Safety School Rescues

20 Second Sponsons

Paddlers have used 20 second sponsons for about 8 years around the world.

These are simply sponsons pre-inflated and secured on the back deck of kayaks.

So after capsize you simply clip on the nearest sponson (each Fastex clip near a sponson end, then shove the remaining sponson under the boat and clip it on.)

A 10 year old child can turn any ACA instructor into a FOOL in 20 seconds.

Clip, clip, the Fastex buckles and any kayak or canoe is stable enough to paddle fully flooded, to safety. The paddler gets warmed immediately. And the body core is out of cold water in 20 seconds. Plus Re-capsize protection.

1. The Instructor is still in the water.

2. The instructor denies the public re-capsize protection, even in a fully flooded canoe or kayak that can be paddled in 20 seconds.

3. The instructor kills people this way.

The Following Demonstrates Sponsons Not Pre-inflated and Stowed on The Rear Deck

1. Clip on far sponson first by reaching across flooded kayak, with legs still in water as shown below. Then swim kayak slightly sideways to easily reach remaining sponson. (All kayaks and canoes are flooded in capsizing conditions. One reason that sponsons are required for stability and paddlefloats kill people.)
2. Inflate both sponsons after clipping them on, keeping body out of water to prevent hypothermia. (Immersion time so far is about 30 seconds since this child first righted the kayak by swimming up on the overturned hull and grabbing far rim of cockpit. Flipping the kayak upright is not an option for many people, lacking the strength, especially in wind and waves.)  Anyone capable of Righting the kayak, requiring the ability to partly swim up on the overturned boat as above, is obviously capable of reentry. (The flooded cockpit ballast stability, coupled with sponsons, more than doubles the kayak's stability "Off the Chart", Seakayaker, Feb. 2000, p.33.)
3. This is the first time for this 10 year old climbing up on sponson here. Normally people use legs to swim up, and arms to pull across (gripping cockpit rim) until belly button is over the seat, then rotate into the seat and pull in legs, like sit-on-top kayaks with built-in sponsons. Paddle normally to safety with fewer stability strokes required, permitting more steering strokes in difficult seas.
4. Standing up is not recommended. Rescues that overturn kayaks and canoes risk bumps on the head too. The point is: Most kids can rescue themselves with sponsons the first time, staying out of deadly cold water. (The paddle is normally on a leash or secured under deck lines or bungies while clipping on and inflating sponsons. Awkward sprayskirts and pump failures cannot risk safety.)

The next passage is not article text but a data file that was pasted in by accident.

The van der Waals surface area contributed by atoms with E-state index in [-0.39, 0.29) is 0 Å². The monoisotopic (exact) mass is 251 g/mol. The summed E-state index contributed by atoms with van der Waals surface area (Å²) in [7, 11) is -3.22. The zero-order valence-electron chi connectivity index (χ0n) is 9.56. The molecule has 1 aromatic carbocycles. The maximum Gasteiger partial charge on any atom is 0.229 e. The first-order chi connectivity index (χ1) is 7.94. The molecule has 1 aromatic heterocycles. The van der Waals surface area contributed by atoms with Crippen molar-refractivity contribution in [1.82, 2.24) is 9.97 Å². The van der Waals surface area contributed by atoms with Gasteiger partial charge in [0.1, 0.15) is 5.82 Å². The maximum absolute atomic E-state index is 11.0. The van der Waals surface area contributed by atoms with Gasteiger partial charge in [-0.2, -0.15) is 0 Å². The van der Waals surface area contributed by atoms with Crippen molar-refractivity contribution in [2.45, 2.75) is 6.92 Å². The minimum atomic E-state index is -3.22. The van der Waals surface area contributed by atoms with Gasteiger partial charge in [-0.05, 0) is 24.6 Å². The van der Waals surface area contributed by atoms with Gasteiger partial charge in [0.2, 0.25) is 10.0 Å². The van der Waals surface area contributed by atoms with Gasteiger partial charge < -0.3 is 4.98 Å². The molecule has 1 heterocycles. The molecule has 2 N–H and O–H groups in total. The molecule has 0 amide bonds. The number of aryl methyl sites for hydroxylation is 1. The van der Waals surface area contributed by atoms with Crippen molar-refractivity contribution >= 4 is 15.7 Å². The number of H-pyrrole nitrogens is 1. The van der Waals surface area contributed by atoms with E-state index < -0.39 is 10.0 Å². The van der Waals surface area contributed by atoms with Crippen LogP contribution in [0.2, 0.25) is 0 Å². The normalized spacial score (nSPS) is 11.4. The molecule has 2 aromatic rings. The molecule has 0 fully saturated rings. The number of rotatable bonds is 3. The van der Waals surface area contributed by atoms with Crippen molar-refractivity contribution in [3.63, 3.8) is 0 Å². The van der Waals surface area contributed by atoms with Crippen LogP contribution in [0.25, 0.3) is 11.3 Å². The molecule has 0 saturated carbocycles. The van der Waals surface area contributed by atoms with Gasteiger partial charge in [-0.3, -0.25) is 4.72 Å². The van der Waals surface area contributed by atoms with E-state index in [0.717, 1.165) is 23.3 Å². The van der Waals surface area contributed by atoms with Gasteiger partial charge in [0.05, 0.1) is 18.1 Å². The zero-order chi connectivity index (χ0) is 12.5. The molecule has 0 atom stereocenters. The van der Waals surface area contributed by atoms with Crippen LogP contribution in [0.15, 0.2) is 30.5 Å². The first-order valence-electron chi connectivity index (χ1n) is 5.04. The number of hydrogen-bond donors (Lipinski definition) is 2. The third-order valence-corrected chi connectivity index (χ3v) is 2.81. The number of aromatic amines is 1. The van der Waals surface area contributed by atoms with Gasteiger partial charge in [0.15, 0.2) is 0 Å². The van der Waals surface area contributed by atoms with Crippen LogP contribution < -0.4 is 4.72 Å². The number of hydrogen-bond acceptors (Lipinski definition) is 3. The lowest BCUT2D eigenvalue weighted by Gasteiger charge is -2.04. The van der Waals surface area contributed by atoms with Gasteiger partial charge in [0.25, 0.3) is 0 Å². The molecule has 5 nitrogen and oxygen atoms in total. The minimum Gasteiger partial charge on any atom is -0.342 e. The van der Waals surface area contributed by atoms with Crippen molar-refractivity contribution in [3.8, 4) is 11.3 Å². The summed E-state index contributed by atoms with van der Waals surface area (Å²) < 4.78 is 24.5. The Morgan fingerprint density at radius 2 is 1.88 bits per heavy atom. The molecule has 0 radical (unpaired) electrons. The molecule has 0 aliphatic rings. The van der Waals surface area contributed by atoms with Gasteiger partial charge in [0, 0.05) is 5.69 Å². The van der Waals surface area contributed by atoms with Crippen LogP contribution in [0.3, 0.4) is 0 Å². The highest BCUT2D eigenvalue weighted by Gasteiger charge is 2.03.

The flooded kayak can now be paddled immediately to safety, warming the paddler, and with re-capsize protection.

Most people cannot rescue themselves with paddlefloats the first time. They require balancing instruction, while trying to pump out, not breaking paddle, flipping over again, and finally, precariously trying to retrieve the paddle from behind the cockpit. They Are Worse off than before capsize. What kind of safety instruction is that?

Kids have been killed at camps that teach paddlefloating instead of sponsons. The excuse is usually that the dead children should have rolled up or reentered and rolled up etc., although most adults can't roll reliably, even after years of instruction, great will, committment... Most aboriginal Arctic people didn't roll exclusively either (using more stable kayaks and floats). Those that did suffered "kayakerangst", documented first by Danish scientists, a form of post traumatic stress disorder. No wonder, without reliable back-up in cold water.

This girl would suffer serious hypothermia in only 15 minutes in this cold water. Camps can't afford wetsuits for all. But All canoe and kayak manufacturers can equip every boat with sponsons for $20 (economies of scale over 40,000). One kid=$20. Who could argue against it?

Instructors can focus on weather-reading instruction, wave and wind studies, outdoor education, paddling instruction, leadership and group supervision of child and adult paddlers. Sponsons permit less risky, forced surf landings, as noted in other internet websites. Fewer bracing strokes are needed for stability while using sponsons. More steering paddle strokes are possible, to help keep the kayak from broaching sideways and capsizing in the breaking waves . However, any surf landing can still be risky.

Canoes, Polynesia, Kayaks, Bill Mason and "The Perfect Storm"

Canadian schoolkids have long been taught about Polynesian canoes with those clever outriggers. Those outriggers stabilized otherwise very tippy dugout canoes, to allow human progress to other continents. (Torres Strait was always a tough crossing to Australia. Bering Strait was a land bridge to North America for a convenient length of time.)